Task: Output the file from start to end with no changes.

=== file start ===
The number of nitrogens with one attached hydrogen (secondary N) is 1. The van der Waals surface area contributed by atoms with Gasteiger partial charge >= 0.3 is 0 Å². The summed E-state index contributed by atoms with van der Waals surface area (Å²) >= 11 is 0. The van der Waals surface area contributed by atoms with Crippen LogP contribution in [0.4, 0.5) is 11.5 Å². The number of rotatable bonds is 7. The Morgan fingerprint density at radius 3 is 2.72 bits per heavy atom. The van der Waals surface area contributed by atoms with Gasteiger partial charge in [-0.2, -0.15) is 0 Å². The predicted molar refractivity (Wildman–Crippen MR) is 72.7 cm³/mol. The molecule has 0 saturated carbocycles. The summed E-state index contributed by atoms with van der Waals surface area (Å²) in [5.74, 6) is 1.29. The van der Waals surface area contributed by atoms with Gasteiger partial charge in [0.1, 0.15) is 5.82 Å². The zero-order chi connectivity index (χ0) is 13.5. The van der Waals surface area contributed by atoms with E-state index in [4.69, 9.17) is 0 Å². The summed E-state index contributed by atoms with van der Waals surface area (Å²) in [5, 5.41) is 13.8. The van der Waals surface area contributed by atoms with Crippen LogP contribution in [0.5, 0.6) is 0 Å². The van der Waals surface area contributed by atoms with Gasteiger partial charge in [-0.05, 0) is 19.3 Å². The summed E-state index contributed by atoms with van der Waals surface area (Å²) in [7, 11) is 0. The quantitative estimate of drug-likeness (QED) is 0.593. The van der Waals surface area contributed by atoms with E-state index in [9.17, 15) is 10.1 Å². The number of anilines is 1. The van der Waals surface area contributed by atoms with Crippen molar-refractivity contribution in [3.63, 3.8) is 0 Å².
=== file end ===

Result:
The number of nitrogens with one attached hydrogen (secondary N) is 1. The van der Waals surface area contributed by atoms with Gasteiger partial charge >= 0.3 is 0 Å². The summed E-state index contributed by atoms with van der Waals surface area (Å²) >= 11 is 0. The van der Waals surface area contributed by atoms with Crippen LogP contribution in [0.4, 0.5) is 11.5 Å². The number of rotatable bonds is 7. The Morgan fingerprint density at radius 3 is 2.72 bits per heavy atom. The van der Waals surface area contributed by atoms with Gasteiger partial charge in [-0.2, -0.15) is 0 Å². The predicted molar refractivity (Wildman–Crippen MR) is 72.7 cm³/mol. The molecule has 0 saturated carbocycles. The summed E-state index contributed by atoms with van der Waals surface area (Å²) in [5.74, 6) is 1.29. The van der Waals surface area contributed by atoms with Gasteiger partial charge in [0.1, 0.15) is 5.82 Å². The zero-order chi connectivity index (χ0) is 13.5. The van der Waals surface area contributed by atoms with E-state index in [4.69, 9.17) is 0 Å². The summed E-state index contributed by atoms with van der Waals surface area (Å²) in [5, 5.41) is 13.8. The van der Waals surface area contributed by atoms with Crippen LogP contribution in [0.5, 0.6) is 0 Å². The van der Waals surface area contributed by atoms with Gasteiger partial charge in [-0.05, 0) is 19.3 Å². The summed E-state index contributed by atoms with van der Waals surface area (Å²) in [7, 11) is 0. The quantitative estimate of drug-likeness (QED) is 0.593. The van der Waals surface area contributed by atoms with E-state index in [9.17, 15) is 10.1 Å². The number of anilines is 1. The van der Waals surface area contributed by atoms with Crippen molar-refractivity contribution in [3.63, 3.8) is 0 Å².